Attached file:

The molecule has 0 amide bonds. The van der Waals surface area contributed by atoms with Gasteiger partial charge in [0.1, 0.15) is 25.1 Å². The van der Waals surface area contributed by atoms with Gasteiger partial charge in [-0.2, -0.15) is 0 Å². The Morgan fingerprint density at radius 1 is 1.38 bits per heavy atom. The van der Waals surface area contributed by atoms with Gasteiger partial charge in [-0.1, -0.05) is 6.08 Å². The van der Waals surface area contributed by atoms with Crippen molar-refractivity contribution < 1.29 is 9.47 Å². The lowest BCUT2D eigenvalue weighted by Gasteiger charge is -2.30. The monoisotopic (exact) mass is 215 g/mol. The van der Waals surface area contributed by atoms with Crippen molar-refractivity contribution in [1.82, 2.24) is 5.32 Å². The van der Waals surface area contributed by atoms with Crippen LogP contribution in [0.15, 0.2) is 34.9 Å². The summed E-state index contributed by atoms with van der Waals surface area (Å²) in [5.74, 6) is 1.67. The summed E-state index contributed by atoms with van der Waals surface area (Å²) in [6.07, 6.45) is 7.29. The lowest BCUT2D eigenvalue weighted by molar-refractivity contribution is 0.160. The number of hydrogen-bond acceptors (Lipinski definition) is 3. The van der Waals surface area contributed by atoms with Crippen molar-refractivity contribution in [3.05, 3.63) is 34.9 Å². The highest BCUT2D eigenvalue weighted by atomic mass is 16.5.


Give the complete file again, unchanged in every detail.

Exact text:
The molecule has 0 amide bonds. The van der Waals surface area contributed by atoms with Gasteiger partial charge in [0.1, 0.15) is 25.1 Å². The van der Waals surface area contributed by atoms with Gasteiger partial charge in [-0.2, -0.15) is 0 Å². The Morgan fingerprint density at radius 1 is 1.38 bits per heavy atom. The van der Waals surface area contributed by atoms with Gasteiger partial charge in [-0.1, -0.05) is 6.08 Å². The van der Waals surface area contributed by atoms with Crippen molar-refractivity contribution < 1.29 is 9.47 Å². The lowest BCUT2D eigenvalue weighted by Gasteiger charge is -2.30. The monoisotopic (exact) mass is 215 g/mol. The van der Waals surface area contributed by atoms with Crippen molar-refractivity contribution in [1.82, 2.24) is 5.32 Å². The van der Waals surface area contributed by atoms with Crippen LogP contribution in [0.15, 0.2) is 34.9 Å². The summed E-state index contributed by atoms with van der Waals surface area (Å²) in [5.74, 6) is 1.67. The summed E-state index contributed by atoms with van der Waals surface area (Å²) in [6.07, 6.45) is 7.29. The lowest BCUT2D eigenvalue weighted by molar-refractivity contribution is 0.160. The number of hydrogen-bond acceptors (Lipinski definition) is 3. The van der Waals surface area contributed by atoms with Crippen molar-refractivity contribution in [3.05, 3.63) is 34.9 Å². The highest BCUT2D eigenvalue weighted by atomic mass is 16.5.